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What causes lone AF?

Q - A patient had a sudden episode of palpitations diagnosed 'lone atrial fibrillation'. This reverted spontaneously. What are the causes and prognosis?

A - Lone, or idiopathic, atrial fibrillation (AF) is a diagnosis of exclusion, made in patients where underlying secondary causes have been excluded and the patient has a normal ECG (apart from the AF), chest X-ray and ECG.

True 'lone AF' accounts for some 50 per cent of cases of paroxysmal AF and 15-20 per cent of permanent AF. Common cardiac risk factors include hypertension, diabetes, heart failure and valvular heart disease. Alcohol is a common precipitant of acute AF and commonly spontaneously reverts to sinus rhythm within 24 hours.

In young patients presenting with fast AF, an underlying pre-excitation syndrome such as the Wolff-Parkinson-White syndrome should also be considered, as the use of atrioventricular blocking drugs (for example, digoxin, verapamil) in such cases may be detrimental.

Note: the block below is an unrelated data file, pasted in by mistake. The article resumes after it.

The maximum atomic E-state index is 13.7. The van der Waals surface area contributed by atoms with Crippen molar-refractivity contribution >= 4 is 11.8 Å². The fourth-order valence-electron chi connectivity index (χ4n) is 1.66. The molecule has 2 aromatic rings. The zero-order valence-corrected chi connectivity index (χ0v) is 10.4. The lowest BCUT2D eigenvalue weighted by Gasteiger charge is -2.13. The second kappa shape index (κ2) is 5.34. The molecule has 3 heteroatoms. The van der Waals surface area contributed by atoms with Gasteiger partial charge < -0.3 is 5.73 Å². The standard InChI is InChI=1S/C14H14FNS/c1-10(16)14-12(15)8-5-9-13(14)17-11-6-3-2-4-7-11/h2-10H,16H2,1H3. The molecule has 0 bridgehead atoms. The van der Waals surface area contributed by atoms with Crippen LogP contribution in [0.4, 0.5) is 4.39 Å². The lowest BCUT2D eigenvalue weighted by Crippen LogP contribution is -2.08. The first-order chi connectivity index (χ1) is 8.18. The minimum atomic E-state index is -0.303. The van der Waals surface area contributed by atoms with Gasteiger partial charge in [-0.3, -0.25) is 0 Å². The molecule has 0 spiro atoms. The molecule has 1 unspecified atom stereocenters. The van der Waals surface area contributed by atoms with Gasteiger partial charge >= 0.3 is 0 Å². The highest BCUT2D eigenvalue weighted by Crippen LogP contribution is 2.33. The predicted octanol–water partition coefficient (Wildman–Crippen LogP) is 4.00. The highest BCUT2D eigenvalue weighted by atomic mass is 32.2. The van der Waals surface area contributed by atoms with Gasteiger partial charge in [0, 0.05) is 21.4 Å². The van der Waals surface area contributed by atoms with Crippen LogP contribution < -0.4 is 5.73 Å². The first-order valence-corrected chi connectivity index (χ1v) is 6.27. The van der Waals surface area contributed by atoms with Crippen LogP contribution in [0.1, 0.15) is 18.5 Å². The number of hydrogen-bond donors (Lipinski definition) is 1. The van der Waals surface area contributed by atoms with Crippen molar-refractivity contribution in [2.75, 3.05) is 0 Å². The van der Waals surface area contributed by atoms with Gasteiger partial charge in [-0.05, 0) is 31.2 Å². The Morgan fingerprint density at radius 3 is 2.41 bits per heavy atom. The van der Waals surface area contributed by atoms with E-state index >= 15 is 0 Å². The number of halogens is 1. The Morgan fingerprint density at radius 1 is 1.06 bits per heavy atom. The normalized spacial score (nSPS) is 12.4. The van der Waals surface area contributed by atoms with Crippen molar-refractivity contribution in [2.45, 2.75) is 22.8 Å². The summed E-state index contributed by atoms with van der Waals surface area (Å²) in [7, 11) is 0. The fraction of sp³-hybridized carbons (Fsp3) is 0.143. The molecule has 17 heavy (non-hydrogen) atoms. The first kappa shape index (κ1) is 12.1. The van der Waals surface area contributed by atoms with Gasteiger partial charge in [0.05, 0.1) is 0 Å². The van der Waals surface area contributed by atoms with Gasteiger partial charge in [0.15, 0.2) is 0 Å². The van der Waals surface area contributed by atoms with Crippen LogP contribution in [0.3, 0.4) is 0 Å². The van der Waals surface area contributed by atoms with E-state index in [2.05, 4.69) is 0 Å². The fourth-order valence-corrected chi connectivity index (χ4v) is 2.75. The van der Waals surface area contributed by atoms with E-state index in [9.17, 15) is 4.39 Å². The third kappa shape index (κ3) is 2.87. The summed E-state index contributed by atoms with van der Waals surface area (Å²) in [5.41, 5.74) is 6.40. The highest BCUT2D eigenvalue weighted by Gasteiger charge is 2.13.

In younger patients (<65) the="" prognosis="" of="" lone="" af="" is="" generally="" good,="" although="" in="" older="" patients="" lone="" af="" may="" still="" be="" associated="" with="" an="" increased="" mortality="" and="" morbidity,="" from="" stroke,="" heart="" failure,="" and="" so="">

Many patients with paroxysmal AF will develop more sustained (persistent and permanent) AF, especially with increasing age.

In the elderly, thyroid disease should also be excluded, especially since overt signs and symptoms may be less obvious. An episode of AF may also frequently occur with non-cardiac disease, including fever, chest infection, pulmonary disease and cancer.

Professor Gregory Lip is professor of cardiovascular medicine at the University Department of Medicine of City Hospital, Birmingham

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